Mr. Clinton, then 58, had been experienced prolonged chest pains and shortness of breath and an
angiogram found that several coronary arteries were more than 90% blocked. In an interview with CNN’s Larry King, Clinton credited the angiogram for saving his life: angiograms involve threading a catheter and injecting dye through the heart vessels to see blockages by x-ray.
The two-term Democratic president had undergone a quadruple-bypass surgery meant to prevent a heart attack. Heart attacks are a leading cause of death and disability in the United States and the world, with about 920,000 happening in the U.S. annually, killing 157,000 people. The quadruple bypass re-routed blood flow through grafts — or replacement vessels — bypassing blocked vessels. Coronary artery bypass graft (CABG) is one of the most commonly performed major operations in the U.S., with 427,000 done in 2004 alone, according to the American Heart Association.
“If people have a family history there, and high cholesterol and high blood pressure, they ought to consider an evaluation,” Mr. Clinton said a few weeks after his bypass.
When he left office in January 2001, Mr. Clinton’s level of LDL (low-density lipoprotein) cholesterol — the so-called “bad” type — was 177, about 100 points higher than recommended.
On top of having all three major risk factors for heart disease, the former president also had a well-known penchant for eating fast food and smoking cigars — at least during his presidency. These are two other predisposing factors.
“Some of this is genetic, and I may have done some damage in those years when I was too careless about what I ate,” the former president said.
He has also had a life-long struggle with chubbiness, but had been particularly fit in the past year before his surgery — lifting weights, and losing weight using a modified version of the South Beach Diet. But he admitted that had regained 10 pounds during a tour promoting his memoir, “My Life.”
After Clinton’s bypass surgery in fall 2004, hospitals nationwide saw a surge of anxious midlife men having their cardiac health checked, a phenomenon dubbed the “Clinton Syndrome.” Many paid hundreds of dollars for non-invasive CT (computer tomography) scans that can detect blockages in coronary blood vessels.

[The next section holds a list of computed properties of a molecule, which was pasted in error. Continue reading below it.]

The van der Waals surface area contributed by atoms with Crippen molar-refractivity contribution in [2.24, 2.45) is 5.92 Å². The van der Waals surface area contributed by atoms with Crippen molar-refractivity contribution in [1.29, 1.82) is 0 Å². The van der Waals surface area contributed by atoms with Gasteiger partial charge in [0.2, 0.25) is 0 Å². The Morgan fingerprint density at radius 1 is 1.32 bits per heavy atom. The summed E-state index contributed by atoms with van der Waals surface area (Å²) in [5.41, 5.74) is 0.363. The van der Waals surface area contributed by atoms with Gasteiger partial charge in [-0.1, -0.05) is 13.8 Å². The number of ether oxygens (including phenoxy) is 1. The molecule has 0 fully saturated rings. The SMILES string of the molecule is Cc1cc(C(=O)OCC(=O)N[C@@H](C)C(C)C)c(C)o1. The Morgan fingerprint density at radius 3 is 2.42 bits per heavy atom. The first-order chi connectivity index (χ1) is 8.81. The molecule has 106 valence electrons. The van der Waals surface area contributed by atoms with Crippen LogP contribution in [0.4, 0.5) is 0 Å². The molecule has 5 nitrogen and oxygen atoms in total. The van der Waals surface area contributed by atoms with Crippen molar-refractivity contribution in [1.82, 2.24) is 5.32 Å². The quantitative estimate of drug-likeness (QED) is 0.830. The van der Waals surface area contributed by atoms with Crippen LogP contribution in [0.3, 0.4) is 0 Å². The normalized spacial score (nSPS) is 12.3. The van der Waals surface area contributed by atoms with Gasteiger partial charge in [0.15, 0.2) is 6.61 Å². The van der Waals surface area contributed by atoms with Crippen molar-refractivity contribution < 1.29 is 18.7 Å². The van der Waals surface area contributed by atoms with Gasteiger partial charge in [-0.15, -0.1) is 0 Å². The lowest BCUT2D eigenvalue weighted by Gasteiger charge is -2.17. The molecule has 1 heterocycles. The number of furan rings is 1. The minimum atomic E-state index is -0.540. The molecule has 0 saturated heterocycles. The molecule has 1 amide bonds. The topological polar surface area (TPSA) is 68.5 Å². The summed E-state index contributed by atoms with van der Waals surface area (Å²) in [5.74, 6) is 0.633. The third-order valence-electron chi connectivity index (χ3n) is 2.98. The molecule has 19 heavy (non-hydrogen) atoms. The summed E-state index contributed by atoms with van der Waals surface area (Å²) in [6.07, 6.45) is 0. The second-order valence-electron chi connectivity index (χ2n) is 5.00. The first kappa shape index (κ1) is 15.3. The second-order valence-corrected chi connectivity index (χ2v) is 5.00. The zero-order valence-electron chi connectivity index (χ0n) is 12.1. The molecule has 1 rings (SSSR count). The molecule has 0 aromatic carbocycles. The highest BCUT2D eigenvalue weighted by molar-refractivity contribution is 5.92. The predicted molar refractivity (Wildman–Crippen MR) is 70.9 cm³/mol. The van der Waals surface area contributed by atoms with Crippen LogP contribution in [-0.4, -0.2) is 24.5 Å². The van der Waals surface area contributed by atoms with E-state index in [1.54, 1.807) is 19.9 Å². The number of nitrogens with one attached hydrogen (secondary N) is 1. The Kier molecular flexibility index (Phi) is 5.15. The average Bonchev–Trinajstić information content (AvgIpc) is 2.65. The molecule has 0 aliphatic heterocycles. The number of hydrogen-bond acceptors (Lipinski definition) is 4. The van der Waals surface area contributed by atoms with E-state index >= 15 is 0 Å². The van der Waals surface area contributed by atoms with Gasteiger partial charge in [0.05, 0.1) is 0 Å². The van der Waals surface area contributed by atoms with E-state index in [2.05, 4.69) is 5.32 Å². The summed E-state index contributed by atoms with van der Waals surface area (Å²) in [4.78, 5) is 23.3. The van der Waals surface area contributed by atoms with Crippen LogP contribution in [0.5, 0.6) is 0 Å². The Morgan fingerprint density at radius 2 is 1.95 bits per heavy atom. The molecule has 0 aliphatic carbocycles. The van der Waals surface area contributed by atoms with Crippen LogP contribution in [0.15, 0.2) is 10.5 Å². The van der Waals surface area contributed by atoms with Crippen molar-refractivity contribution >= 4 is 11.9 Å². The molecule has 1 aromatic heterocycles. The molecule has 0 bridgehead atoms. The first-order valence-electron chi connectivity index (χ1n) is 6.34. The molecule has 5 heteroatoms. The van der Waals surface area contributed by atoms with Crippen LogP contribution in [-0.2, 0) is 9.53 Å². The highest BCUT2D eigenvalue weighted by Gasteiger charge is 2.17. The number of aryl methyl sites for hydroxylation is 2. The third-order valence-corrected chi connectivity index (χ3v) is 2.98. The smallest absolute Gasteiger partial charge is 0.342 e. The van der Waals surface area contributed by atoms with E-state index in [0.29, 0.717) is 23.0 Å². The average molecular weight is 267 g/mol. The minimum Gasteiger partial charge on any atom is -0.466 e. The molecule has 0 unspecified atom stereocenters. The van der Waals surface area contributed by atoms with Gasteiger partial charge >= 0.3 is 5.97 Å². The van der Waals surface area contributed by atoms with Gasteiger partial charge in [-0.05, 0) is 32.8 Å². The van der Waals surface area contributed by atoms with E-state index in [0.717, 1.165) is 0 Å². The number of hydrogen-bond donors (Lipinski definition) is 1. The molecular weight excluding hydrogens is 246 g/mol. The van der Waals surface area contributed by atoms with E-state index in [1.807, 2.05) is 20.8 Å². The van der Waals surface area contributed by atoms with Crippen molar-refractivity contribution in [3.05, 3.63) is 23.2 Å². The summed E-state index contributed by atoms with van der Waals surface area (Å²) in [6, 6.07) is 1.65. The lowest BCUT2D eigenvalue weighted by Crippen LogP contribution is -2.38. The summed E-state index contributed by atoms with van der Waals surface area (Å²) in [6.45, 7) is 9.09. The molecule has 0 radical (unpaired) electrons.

What is coronary artery bypass graft (CABG) surgery?
CABG surgery creates new routes around narrowed and blocked arteries, allowing sufficient blood flow to deliver oxygen and nutrients to the heart muscle. It’s indicated for patients who have one or more arteries feeding the heard significantly narrowed or blocked. This is known as coronary artery disease (CAD) and high cholesterol levels are the leading culprit.
“If your water supply is blocked between the water main and your kitchen tap, when you open your faucet you may get a reduced water flow,” explains Dr. Jeremy Ruskin, Massachusetts General Hospital’s director of the cardiac arrhythmia service. “One way to deal with that is to bypass the blockage — you put a pipe near the main and run it into the point where the old pipe is blocked.”
Why does coronary artery disease happen?
Atherosclerotic plaque — primarily made of cholesterol — can build up in the walls of the arteries that supply the heart. When this “hardening” of the arteries happens, coronary artery disease occurs. Smoking, high blood pressure, elevated cholesterol and diabetes speed up the accumulation of plaque. As people grow older, they also get a higher risk for plaque development — generally, this includes men who are older than 45 years and women above 55 years. You are more prone to have CAD if you have a family history for early heart artery disease. Approximately 14 million Americans have coronary artery disease.